Loan officers decide whether or not banks and other financial institutions can qualify individuals and corporations for loans. They analyze loan applicants’ financial records and apply criteria and guidelines to assess their ability to repay a loan. Loan officers can look at the salary, job stability, debt-to-income ratio, and liquid assets of applicants to determine the risk of lending to them.
As more and more people today need to rely on loans, this position has become increasingly important. Along with this, loan officers need to be able to talk with a variety of people. As such, sales and customer service are a significant part of the job of a loan officer.
Many forms of loan officers need to pursue their own customers, such as mortgage originators. In addition, loan officers working with banks and credit unions are expected to create new businesses for their employers. Loan officers must meet with clients to assess their needs and answer any questions they may have.
Education And Training
Many loan officers have graduated from college, and many have at least a bachelor’s degree, often in a business-related field. Students typical focus on one area of specialization, such as accounting or finance.
Accounting-focused students learn about taxes, auditing, accounting, and accounting software. In a career as a loan officer, a familiarity with business accounting and auditing of financial records will help you greatly.
Many community colleges offer programs for developers of mortgage loans. Participants in these programs take courses on subjects such as real estate principles, real estate fraud, real estate economics, real estate finance, pricing, marketing, and assessment.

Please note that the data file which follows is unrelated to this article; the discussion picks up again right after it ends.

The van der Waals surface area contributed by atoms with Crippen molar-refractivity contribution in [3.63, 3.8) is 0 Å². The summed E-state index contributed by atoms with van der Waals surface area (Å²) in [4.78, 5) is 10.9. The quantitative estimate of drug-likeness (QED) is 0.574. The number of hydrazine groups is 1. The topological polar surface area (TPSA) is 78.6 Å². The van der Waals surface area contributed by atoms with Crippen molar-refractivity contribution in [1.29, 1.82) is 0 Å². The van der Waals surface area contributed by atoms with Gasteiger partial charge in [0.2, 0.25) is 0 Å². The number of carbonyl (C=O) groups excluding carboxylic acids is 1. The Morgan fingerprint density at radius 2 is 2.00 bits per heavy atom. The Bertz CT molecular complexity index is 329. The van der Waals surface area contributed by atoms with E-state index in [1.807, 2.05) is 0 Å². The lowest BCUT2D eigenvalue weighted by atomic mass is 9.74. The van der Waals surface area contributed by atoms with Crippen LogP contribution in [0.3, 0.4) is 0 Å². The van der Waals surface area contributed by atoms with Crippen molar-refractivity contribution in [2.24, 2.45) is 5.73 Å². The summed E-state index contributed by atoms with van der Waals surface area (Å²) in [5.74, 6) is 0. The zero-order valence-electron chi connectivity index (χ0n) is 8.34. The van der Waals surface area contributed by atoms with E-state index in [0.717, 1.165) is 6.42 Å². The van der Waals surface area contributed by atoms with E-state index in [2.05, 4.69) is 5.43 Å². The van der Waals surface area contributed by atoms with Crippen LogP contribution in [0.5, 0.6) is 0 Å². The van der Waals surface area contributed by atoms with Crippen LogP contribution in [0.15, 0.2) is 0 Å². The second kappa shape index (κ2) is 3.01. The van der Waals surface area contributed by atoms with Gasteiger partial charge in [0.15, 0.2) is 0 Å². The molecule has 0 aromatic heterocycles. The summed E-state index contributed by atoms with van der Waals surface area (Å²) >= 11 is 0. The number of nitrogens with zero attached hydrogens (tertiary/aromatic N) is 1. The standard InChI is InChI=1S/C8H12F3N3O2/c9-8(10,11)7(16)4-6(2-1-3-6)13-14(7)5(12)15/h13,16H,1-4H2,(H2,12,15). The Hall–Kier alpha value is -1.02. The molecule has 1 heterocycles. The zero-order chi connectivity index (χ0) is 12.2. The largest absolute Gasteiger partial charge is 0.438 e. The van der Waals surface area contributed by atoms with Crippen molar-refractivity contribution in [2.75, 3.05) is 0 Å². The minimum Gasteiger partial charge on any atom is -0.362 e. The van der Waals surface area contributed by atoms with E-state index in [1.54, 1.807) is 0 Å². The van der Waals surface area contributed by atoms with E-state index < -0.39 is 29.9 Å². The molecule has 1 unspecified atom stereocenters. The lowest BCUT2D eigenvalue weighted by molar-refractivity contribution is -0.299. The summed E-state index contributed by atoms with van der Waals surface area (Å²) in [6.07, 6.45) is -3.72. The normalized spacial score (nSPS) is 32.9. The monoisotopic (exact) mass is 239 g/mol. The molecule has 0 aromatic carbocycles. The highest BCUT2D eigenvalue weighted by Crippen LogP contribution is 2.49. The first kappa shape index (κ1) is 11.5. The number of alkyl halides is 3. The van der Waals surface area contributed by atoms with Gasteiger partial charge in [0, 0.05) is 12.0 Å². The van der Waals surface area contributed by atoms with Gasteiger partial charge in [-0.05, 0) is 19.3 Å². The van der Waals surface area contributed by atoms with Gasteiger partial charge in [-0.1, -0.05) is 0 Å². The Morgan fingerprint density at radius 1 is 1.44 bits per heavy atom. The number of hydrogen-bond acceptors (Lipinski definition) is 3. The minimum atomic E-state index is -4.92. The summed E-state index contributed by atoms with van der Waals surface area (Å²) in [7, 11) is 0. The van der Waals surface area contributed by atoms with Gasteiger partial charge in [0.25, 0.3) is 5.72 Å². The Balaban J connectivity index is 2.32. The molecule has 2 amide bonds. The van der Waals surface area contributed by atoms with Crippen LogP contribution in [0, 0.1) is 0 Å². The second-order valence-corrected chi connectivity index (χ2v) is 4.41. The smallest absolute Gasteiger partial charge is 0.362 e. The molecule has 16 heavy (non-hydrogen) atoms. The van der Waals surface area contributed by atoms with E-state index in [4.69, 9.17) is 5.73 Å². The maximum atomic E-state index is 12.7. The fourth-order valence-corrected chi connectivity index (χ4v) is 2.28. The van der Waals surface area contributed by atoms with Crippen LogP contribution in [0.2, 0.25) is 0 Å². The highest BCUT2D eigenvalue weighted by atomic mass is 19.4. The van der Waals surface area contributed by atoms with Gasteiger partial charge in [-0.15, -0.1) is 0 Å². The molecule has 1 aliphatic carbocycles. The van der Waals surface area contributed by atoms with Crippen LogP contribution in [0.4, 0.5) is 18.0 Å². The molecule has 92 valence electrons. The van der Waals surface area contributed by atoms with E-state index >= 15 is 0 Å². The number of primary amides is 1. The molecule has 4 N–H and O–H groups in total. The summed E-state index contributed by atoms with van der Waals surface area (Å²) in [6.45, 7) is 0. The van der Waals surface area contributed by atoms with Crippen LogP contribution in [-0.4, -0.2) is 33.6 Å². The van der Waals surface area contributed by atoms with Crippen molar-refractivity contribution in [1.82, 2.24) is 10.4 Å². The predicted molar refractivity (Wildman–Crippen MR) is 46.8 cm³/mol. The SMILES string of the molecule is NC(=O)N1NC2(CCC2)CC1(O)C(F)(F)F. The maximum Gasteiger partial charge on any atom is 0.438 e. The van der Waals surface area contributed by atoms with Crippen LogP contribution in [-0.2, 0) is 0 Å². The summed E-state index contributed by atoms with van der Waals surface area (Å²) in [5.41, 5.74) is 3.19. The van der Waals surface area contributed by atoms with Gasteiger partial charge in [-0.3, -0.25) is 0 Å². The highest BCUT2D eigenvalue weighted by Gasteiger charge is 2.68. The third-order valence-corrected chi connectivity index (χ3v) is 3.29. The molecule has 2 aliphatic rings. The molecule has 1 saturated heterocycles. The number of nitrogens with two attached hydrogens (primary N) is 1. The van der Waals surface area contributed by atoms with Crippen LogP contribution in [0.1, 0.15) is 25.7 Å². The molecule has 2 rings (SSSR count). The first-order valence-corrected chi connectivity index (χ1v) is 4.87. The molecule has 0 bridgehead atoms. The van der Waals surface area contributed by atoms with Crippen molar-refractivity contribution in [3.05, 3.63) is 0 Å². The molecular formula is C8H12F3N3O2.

Responsibilities Of A Loan Officer
- Talk with applicants to determine their needs and gather information.
- Regularly review active loan files and propose approaches to improve the loan process.
- Fill out loan contracts and provide guidance on policies and regulations to clients.
- Ask candidates to determine financial eligibility and draw up plans for debt payment.
- Monitor and update account records.
- Submit loan applications in a timely manner.
- Prepare detailed loan proposals.
- Reject loan applications and explain deficiencies to applicants.
- Respond to applicants’ questions and resolve any loan-related issues.
- Operate in compliance with federal and local laws and regulations.
Certifications To Be A Loan Officer
Many states require a license from mortgage originators before they can provide consumers with their services. The requirements developers of mortgage loans must meet often vary by state. Still, typically you must complete several hours of pre-licensing education first. In most jurisdictions, mortgage loan originators have to complete 20 hours of schooling, but some states need more.
Prelicensing education is provided in each state by licensed providers, and many countries follow the standards set by the NMLS. Study topics include federal law, ethics, loan requirements, and details unique to the state. Then, prospective mortgage originators must pass the NMLS National Test upon completion of their pre-licensing education.
Where To Apply For A Job
This position can be accessed through typical online job boards and community resource networks. Most banks post job opening details on their websites so you can connect with your area’s banks, credit unions, and other financial institutions.
You can collaborate with the alumni network of your school to make connections in the industry if you attended a business school. A strong professional system can provide valuable job opening knowledge. The salaries are just under $75,000 on average as of 2019, according to Indeed.com.
A loan officer works for a bank, credit union, or another financial institution to find and assist borrowers in receiving loans. Loan officers will work with a wide range of consumer and business loan items.
For more jobs related to business, sales, and marketing, click here.